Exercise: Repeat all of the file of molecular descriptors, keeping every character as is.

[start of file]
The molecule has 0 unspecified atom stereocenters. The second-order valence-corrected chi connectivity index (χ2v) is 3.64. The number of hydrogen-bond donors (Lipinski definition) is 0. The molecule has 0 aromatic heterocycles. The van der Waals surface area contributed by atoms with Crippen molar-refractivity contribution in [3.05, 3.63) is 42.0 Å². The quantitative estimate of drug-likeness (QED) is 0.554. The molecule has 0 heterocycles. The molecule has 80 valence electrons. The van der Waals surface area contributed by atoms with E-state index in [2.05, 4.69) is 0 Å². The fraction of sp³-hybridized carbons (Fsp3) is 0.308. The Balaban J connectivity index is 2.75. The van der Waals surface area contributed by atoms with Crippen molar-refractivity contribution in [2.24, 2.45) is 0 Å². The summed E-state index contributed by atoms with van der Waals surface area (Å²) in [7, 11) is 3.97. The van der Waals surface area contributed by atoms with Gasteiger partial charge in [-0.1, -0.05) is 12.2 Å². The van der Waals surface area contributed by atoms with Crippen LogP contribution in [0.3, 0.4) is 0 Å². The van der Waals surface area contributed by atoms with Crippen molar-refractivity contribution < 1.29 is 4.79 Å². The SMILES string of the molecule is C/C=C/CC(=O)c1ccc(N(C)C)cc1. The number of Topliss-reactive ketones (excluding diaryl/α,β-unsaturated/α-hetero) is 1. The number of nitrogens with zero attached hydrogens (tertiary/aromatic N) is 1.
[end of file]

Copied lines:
The molecule has 0 unspecified atom stereocenters. The second-order valence-corrected chi connectivity index (χ2v) is 3.64. The number of hydrogen-bond donors (Lipinski definition) is 0. The molecule has 0 aromatic heterocycles. The van der Waals surface area contributed by atoms with Crippen molar-refractivity contribution in [3.05, 3.63) is 42.0 Å². The quantitative estimate of drug-likeness (QED) is 0.554. The molecule has 0 heterocycles. The molecule has 80 valence electrons. The van der Waals surface area contributed by atoms with E-state index in [2.05, 4.69) is 0 Å². The fraction of sp³-hybridized carbons (Fsp3) is 0.308. The Balaban J connectivity index is 2.75. The van der Waals surface area contributed by atoms with Crippen molar-refractivity contribution in [2.24, 2.45) is 0 Å². The summed E-state index contributed by atoms with van der Waals surface area (Å²) in [7, 11) is 3.97. The van der Waals surface area contributed by atoms with Gasteiger partial charge in [-0.1, -0.05) is 12.2 Å². The van der Waals surface area contributed by atoms with Crippen LogP contribution in [0.3, 0.4) is 0 Å². The van der Waals surface area contributed by atoms with Crippen molar-refractivity contribution < 1.29 is 4.79 Å². The SMILES string of the molecule is C/C=C/CC(=O)c1ccc(N(C)C)cc1. The number of Topliss-reactive ketones (excluding diaryl/α,β-unsaturated/α-hetero) is 1. The number of nitrogens with zero attached hydrogens (tertiary/aromatic N) is 1.